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‘The Road to Wellville’ (R)

By Hal Hinson
Washington Post Staff Writer
October 28, 1994

"The Road to Wellville," Alan Parker's satire on the American obsession with health, is enough to make you sick. Based on the novel about physician John Harvey Kellogg, who invented the cornflake, the film is billed as "a comedy of the heart," but in reality it's more like a gondola ride through the alimentary canal.

Not even Monty Python ever dabbled so gleefully in things excremental. Whether this sort of thing can be considered enjoyable is, of course, a matter of individual taste.

Like E.L. Doctorow's "Ragtime," T. Coraghessan Boyle's book attempts to provide a snapshot of its turn-of-the-century setting through a conjunction of historical and fictional characters. Will and Eleanor Lightbody (Matthew Broderick and Bridget Fonda), the film's protagonists, fall into the second category.

Eleanor is making her third visit to the famous sanitarium of Dr. Kellogg (Anthony Hopkins). But Will, whose stomach has been wrecked by a combination of alcohol, opium and red meat, is a Wellville virgin, and he responds to the doctor's torturous therapies as he would to a medieval chamber of horrors. And so he should.

The patients at "The San" are dipped, purged, spanked and pumped full of yogurt by an able staff employing a variety of gadgets so invasive that they would impress the Marquis de Sade. Most of the laughs in the movie come from the sheer outrageousness of the good doctor's methods.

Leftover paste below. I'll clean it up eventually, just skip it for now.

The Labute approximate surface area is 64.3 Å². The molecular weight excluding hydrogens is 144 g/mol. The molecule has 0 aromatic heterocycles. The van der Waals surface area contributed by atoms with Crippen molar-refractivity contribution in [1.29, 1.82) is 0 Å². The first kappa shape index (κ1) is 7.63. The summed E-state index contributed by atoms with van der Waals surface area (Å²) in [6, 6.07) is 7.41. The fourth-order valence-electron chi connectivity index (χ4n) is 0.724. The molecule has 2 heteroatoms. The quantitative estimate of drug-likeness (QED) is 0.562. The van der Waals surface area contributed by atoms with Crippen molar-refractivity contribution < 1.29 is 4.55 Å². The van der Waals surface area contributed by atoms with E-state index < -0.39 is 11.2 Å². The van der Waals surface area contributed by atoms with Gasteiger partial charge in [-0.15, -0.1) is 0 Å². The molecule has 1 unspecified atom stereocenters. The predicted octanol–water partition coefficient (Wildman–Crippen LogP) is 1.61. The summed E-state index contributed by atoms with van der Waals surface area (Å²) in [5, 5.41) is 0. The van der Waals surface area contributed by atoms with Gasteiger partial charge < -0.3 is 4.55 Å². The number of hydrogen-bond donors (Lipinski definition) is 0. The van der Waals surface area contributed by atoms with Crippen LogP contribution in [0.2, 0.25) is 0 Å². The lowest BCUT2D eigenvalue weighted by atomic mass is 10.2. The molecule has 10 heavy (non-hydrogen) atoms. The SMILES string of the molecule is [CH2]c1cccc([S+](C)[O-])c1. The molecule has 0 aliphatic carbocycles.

A fervent believer in vegetarianism and sexual abstinence, Kellogg is portrayed as a rabbit-toothed extremist whose dedication to sound health practices is second only to his obsession with the care and functioning of the bowels.

More a cartoon than a real character, Kellogg is the center around which the film's various plot lines pivot, but because Hopkins is buried so deeply beneath his makeup, there's very little pleasure in the performance. In addition, the exaggerated choppers he employs turns him into a mush-mouth, making much of his dialogue unintelligible.

Not that there is much worth hearing. Parker, who wrote the screenplay, attempts to approximate the expansive, Dickensian feel of Boyle's original, but the subplots involving Kellogg's putrid son George (Dana Carvey) and the efforts of a bumbling entrepreneur (John Cusack) to launch his own cereal company refuse to connect with the main action.

The result is a sort of tiresome cacophony with a lot of fancied-up poo-poo jokes. It's the cinematic equivalent of a whoopee cushion.

"The Road to Wellville" is rated R for nudity and various scatological references.

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